The US trade deficit will widen before it narrows and that's a concern over the long run for the economy, said William McDonough, president of the US Federal Reserve Bank of New York.
"If I have a worry, it is the prospect the current account deficit will resume growing," he told the National Association for Business Economics, meeting in Washington. "While capital continues to flow, the capital cannot flow indefinitely. The law of gravity prevails."
The current account gap represents money the US has to borrow overseas to pay for all the goods and services Americans import and to finance investment not covered by US savings.
Until the recession trimmed US imports, the deficit had been rising for a decade.
If the current account gap does persist in widening, it would probably cause the dollar to weaken, economists say.
The dollar is hovering near a record high against a basket of currencies from the largest US trading partners. The dollar is 5.2 percent higher than it was at the start of last year, and was up 6 percent at the end of January, according to the trade-weighted index produced by the Fed.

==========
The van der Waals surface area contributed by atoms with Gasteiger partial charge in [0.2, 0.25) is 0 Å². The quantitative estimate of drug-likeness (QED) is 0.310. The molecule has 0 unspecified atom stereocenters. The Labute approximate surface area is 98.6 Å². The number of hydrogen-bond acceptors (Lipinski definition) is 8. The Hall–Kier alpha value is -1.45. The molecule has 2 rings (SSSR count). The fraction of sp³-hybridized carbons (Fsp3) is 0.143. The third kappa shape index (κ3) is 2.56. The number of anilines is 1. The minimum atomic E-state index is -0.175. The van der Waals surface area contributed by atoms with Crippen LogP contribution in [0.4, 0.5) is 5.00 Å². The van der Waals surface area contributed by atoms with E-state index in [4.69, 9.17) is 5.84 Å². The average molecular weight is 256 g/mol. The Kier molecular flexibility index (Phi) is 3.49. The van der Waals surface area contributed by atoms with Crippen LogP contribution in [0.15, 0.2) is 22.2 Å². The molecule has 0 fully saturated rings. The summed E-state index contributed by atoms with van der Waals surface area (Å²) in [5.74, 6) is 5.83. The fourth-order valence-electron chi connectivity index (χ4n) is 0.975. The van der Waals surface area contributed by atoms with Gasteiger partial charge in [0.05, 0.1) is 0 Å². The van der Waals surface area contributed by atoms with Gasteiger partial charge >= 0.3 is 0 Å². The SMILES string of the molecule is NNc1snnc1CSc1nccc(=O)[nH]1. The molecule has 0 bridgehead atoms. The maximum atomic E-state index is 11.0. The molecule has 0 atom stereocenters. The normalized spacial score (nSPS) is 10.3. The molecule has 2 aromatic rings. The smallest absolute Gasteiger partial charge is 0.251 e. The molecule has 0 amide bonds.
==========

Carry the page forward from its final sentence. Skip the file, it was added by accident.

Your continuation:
McDonough suggested it's possible the dollar will fall.
When economists compare purchasing power in the US and Europe, the dollar is "somewhat overvalued," he said. When US productivity rates are compared with Europe and Japan, the dollar "is a little overvalued, but currencies can stay a little overvalued and undervalued for quite some time," he said.
For all last year, the current account deficit amounted to about 4.1 percent of the US$10 trillion US GDP.
While that's down from about 4.4 of GDP in 2000, it's up from about 2.5 percent in 1998.
McDonough's comments on the trade gap echo those of Fed Chairman Alan Greenspan.